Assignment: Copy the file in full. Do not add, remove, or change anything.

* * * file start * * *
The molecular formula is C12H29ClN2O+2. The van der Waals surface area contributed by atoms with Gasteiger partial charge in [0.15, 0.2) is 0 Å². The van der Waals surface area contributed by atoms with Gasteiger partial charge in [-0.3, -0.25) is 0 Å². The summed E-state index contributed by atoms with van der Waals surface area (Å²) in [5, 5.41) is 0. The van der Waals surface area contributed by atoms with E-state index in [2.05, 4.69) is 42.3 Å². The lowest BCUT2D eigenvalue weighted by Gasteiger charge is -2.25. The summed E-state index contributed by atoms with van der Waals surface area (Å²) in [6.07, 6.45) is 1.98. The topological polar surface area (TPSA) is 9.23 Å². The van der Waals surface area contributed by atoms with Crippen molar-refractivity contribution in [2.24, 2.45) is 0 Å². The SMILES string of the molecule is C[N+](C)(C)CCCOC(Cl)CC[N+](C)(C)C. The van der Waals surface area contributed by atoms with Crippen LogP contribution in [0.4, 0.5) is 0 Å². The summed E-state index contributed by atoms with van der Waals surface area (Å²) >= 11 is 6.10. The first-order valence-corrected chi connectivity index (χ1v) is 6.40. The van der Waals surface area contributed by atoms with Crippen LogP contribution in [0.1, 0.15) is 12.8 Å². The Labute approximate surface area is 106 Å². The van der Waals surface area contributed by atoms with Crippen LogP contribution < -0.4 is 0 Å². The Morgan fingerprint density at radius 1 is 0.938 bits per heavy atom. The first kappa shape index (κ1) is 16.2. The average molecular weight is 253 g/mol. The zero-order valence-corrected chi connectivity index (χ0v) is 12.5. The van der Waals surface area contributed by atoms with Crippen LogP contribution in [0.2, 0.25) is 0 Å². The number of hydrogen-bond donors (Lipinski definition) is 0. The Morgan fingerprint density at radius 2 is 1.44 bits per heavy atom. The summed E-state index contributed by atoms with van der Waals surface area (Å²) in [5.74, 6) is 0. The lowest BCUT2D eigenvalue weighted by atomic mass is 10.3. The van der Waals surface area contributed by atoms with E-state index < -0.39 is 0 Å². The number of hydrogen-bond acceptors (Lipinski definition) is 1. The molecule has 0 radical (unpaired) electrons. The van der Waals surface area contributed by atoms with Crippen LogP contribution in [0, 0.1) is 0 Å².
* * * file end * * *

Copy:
The molecular formula is C12H29ClN2O+2. The van der Waals surface area contributed by atoms with Gasteiger partial charge in [0.15, 0.2) is 0 Å². The van der Waals surface area contributed by atoms with Gasteiger partial charge in [-0.3, -0.25) is 0 Å². The summed E-state index contributed by atoms with van der Waals surface area (Å²) in [5, 5.41) is 0. The van der Waals surface area contributed by atoms with E-state index in [2.05, 4.69) is 42.3 Å². The lowest BCUT2D eigenvalue weighted by Gasteiger charge is -2.25. The summed E-state index contributed by atoms with van der Waals surface area (Å²) in [6.07, 6.45) is 1.98. The topological polar surface area (TPSA) is 9.23 Å². The van der Waals surface area contributed by atoms with Crippen molar-refractivity contribution in [2.24, 2.45) is 0 Å². The SMILES string of the molecule is C[N+](C)(C)CCCOC(Cl)CC[N+](C)(C)C. The van der Waals surface area contributed by atoms with Crippen LogP contribution in [0.4, 0.5) is 0 Å². The summed E-state index contributed by atoms with van der Waals surface area (Å²) >= 11 is 6.10. The first-order valence-corrected chi connectivity index (χ1v) is 6.40. The van der Waals surface area contributed by atoms with Crippen LogP contribution in [0.1, 0.15) is 12.8 Å². The Labute approximate surface area is 106 Å². The van der Waals surface area contributed by atoms with Crippen LogP contribution < -0.4 is 0 Å². The Morgan fingerprint density at radius 1 is 0.938 bits per heavy atom. The first kappa shape index (κ1) is 16.2. The average molecular weight is 253 g/mol. The zero-order valence-corrected chi connectivity index (χ0v) is 12.5. The van der Waals surface area contributed by atoms with Crippen LogP contribution in [0.2, 0.25) is 0 Å². The number of hydrogen-bond donors (Lipinski definition) is 0. The Morgan fingerprint density at radius 2 is 1.44 bits per heavy atom. The summed E-state index contributed by atoms with van der Waals surface area (Å²) in [5.74, 6) is 0. The lowest BCUT2D eigenvalue weighted by atomic mass is 10.3. The van der Waals surface area contributed by atoms with E-state index < -0.39 is 0 Å². The number of hydrogen-bond acceptors (Lipinski definition) is 1. The molecule has 0 radical (unpaired) electrons. The van der Waals surface area contributed by atoms with Crippen LogP contribution in [0, 0.1) is 0 Å².